Mask Making by Joani Hanley


A few weeks ago, I attempted making the surgical-type (not medical grade) mask with some Cartoonqueen fabric. A friend asked us to donate some masks, for non-essential medical workers in San Francisco. I thought they came out cute, for my first go at it.

We ordered some additional CQ fabric. My initial masks were not without their challenges…. I sewed the elastic along the wrong dimension, and pinning the pleats – ugh.

I watched a lot of the instructional videos on how it’s done. They seemed pretty straight forward. I counseled with my sister Patty, you can visit her instagram page @one_crabby_patty. She is an awesome potter as well as experienced seamstress. She watched videos. We agreed, ‘How difficult can it be, right?’

Now working with the new CQ fabric we ordered, Patty and I thought we would share our tips and tricks we are learning. Yes, learning - middle of the forest at this point in our journey.

The cut out - 1 pc: 9” x 12”

Think about the orientation of your print. You will be folding the 12” dimension in half and then pleating along the 6” dimension.

Interfacing is fused/ironed to the backside of the fabric.

(Featherweight interfacing was recommended.)

Much like toilet paper, featherweight interfacing is difficult to find these days. What arrived as featherweight interfacing, must have been made from very dense feathers, but it was fusible, so I improvised and cut the interfacing 6” x 9” and added to just ½ of the back of the fabric.

Attaching the elastic. Major challenge for me!!!!

Finding elastic is difficult. One yard of elastic makes 2.5 masks, 14" per mask.

Patty taught me a cool trick she learned from the videos she watched. Before you fold the 9”x12”, attach the elastic.

Sew the right sides together – per the red line below.

Patty's Reminder: Trimming the corners will give you a nice square corner.

Iron flat

Fold under the ‘birthing canal’ seam, as I call it. That is the area you pulled the mask through to get it right side out. You will be sewing this shut in the final step.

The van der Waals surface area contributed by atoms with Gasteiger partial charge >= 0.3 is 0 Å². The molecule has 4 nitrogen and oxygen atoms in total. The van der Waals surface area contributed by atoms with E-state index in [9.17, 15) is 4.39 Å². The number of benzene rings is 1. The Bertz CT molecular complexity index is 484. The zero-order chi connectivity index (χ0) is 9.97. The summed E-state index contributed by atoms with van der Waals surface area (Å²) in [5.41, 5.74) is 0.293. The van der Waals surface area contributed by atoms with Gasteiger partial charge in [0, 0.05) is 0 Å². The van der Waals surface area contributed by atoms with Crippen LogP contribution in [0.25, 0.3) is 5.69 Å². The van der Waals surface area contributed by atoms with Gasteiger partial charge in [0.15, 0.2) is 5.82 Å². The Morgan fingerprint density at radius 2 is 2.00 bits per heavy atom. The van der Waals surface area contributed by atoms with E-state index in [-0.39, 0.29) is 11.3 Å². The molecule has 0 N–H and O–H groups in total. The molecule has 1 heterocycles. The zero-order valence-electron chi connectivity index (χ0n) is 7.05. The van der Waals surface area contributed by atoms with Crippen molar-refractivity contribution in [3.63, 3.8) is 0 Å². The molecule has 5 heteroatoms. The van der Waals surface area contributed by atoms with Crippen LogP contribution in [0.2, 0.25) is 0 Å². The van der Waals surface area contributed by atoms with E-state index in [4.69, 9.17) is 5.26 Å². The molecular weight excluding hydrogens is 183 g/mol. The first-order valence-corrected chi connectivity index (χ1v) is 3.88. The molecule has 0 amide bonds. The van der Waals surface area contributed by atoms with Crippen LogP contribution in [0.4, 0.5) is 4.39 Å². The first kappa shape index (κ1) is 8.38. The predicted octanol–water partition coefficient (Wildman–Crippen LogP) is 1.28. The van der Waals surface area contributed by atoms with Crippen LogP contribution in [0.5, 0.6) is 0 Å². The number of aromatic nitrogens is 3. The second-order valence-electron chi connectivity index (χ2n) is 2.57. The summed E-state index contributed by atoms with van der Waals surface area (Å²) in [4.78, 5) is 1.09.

Pleating the sides.

My first bunch of masks, I followed the video instructions and pinned the pleats, and cussed a lot! That method, for me was time consuming. I figured out how to pleat and hold in place to sew. Once you have measured where the pleats go as per the videos (1.5”, 3”, and 4.5”) a few times, you will get the idea and be able to fold the pleats without measuring.

(Full discolosure: I made 40+ masks with the initial bit of fabric, before figuring out my fold/pleat/hold technique.)

Just today, watching yet another instructional video…someone was using the ‘clip’ idea, to hold the pleat.

Clip one side once pleated. Fold opposite side pleats, while still holding the pleats, place it under the presser foot, start stitching.

The final top stitching.

Sew each of the two side pleats in place first. Once the second side pleat is sewn, continue around the mask adding the top stitch, ending up with a double stitch across both of the side pleats.

Patty’s machine is struggling to sew the thickness of the pleats. We did not notice that small detail discussed in any of the instructional videos we watched. Reducing the pressure on the presser foot would typically fix this problem. It did not help.

We now think it has more to do with the ‘fused’ interfacing.

By chance, Patty sewed the same thickness of fabric and interface, however the interface had not been ironed (fused) to the fabric. Her machine sewed through the fabrics beautifully. It is our guess, that the glue (goo) that results from fusing the interface to the fabric, is bogging down the machine. Problem is we already fused the interface onto the fabric….bummer.

For now, Patty will send her masks back to me to sew the pleats.

There are lots of videos & patterns for making masks. They all seem so simple. And truly they are….however the dynamics of the sewing machine and fabric is a lesson in patience.

If you are making masks – Enjoy! And know, you are not alone in your frustration, when machine/person/fabric collide irregularly.

If you are wearing masks that someone else made – know that they were made with good intention and love!

Cartoonqueen has a limited number of masks available. We are waiting on the balance of the elastic we need to arrive. Thanks for your patience.


I choose to believe that today is going to be a stellar day with my sewing machine. Yesterday we did not end on such a favorable note.

Late in the day, the bottom stitch insisted on presenting as a rats nest. This can be a lot of things: old needle, top thread not tension-ed properly, lint inside the machine, tiny pieces of thread caught down in the machine, or just the need to step away and sprinkle ‘Bernina Be Good’ fairy dust, and go pour some wine. #maskmaking #seamstresstips #facemasks

© CartoonQueen 2020